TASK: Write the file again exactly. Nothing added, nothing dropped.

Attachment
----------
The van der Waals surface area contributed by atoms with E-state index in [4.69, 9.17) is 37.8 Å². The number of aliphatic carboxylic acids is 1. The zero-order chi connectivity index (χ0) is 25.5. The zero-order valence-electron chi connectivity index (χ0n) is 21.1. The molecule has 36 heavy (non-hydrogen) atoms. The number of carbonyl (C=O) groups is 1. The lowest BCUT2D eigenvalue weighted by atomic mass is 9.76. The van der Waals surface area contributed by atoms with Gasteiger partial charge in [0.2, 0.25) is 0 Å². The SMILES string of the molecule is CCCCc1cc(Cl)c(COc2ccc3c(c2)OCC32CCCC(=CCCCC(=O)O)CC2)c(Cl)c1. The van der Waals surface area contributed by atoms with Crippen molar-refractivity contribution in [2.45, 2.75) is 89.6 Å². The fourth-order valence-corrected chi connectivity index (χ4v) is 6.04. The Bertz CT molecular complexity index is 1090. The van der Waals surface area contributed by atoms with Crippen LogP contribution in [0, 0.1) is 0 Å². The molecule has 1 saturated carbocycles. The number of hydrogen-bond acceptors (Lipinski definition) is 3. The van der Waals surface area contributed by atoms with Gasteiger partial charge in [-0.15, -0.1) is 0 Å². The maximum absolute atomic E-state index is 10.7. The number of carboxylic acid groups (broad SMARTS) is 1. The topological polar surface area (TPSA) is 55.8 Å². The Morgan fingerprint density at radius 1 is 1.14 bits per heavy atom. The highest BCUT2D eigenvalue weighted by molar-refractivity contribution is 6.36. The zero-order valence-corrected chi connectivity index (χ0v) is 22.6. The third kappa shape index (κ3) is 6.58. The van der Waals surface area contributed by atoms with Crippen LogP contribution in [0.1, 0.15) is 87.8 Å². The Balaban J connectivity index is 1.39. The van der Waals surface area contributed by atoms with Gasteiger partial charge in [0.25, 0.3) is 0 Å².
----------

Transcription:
The van der Waals surface area contributed by atoms with E-state index in [4.69, 9.17) is 37.8 Å². The number of aliphatic carboxylic acids is 1. The zero-order chi connectivity index (χ0) is 25.5. The zero-order valence-electron chi connectivity index (χ0n) is 21.1. The molecule has 36 heavy (non-hydrogen) atoms. The number of carbonyl (C=O) groups is 1. The lowest BCUT2D eigenvalue weighted by atomic mass is 9.76. The van der Waals surface area contributed by atoms with Gasteiger partial charge in [0.2, 0.25) is 0 Å². The SMILES string of the molecule is CCCCc1cc(Cl)c(COc2ccc3c(c2)OCC32CCCC(=CCCCC(=O)O)CC2)c(Cl)c1. The van der Waals surface area contributed by atoms with Crippen molar-refractivity contribution in [2.45, 2.75) is 89.6 Å². The fourth-order valence-corrected chi connectivity index (χ4v) is 6.04. The Bertz CT molecular complexity index is 1090. The van der Waals surface area contributed by atoms with Crippen LogP contribution in [0, 0.1) is 0 Å². The molecule has 1 saturated carbocycles. The number of hydrogen-bond acceptors (Lipinski definition) is 3. The van der Waals surface area contributed by atoms with Gasteiger partial charge in [-0.15, -0.1) is 0 Å². The maximum absolute atomic E-state index is 10.7. The number of carboxylic acid groups (broad SMARTS) is 1. The topological polar surface area (TPSA) is 55.8 Å². The Morgan fingerprint density at radius 1 is 1.14 bits per heavy atom. The highest BCUT2D eigenvalue weighted by molar-refractivity contribution is 6.36. The zero-order valence-corrected chi connectivity index (χ0v) is 22.6. The third kappa shape index (κ3) is 6.58. The van der Waals surface area contributed by atoms with Crippen LogP contribution in [0.1, 0.15) is 87.8 Å². The Balaban J connectivity index is 1.39. The van der Waals surface area contributed by atoms with Gasteiger partial charge in [0.25, 0.3) is 0 Å².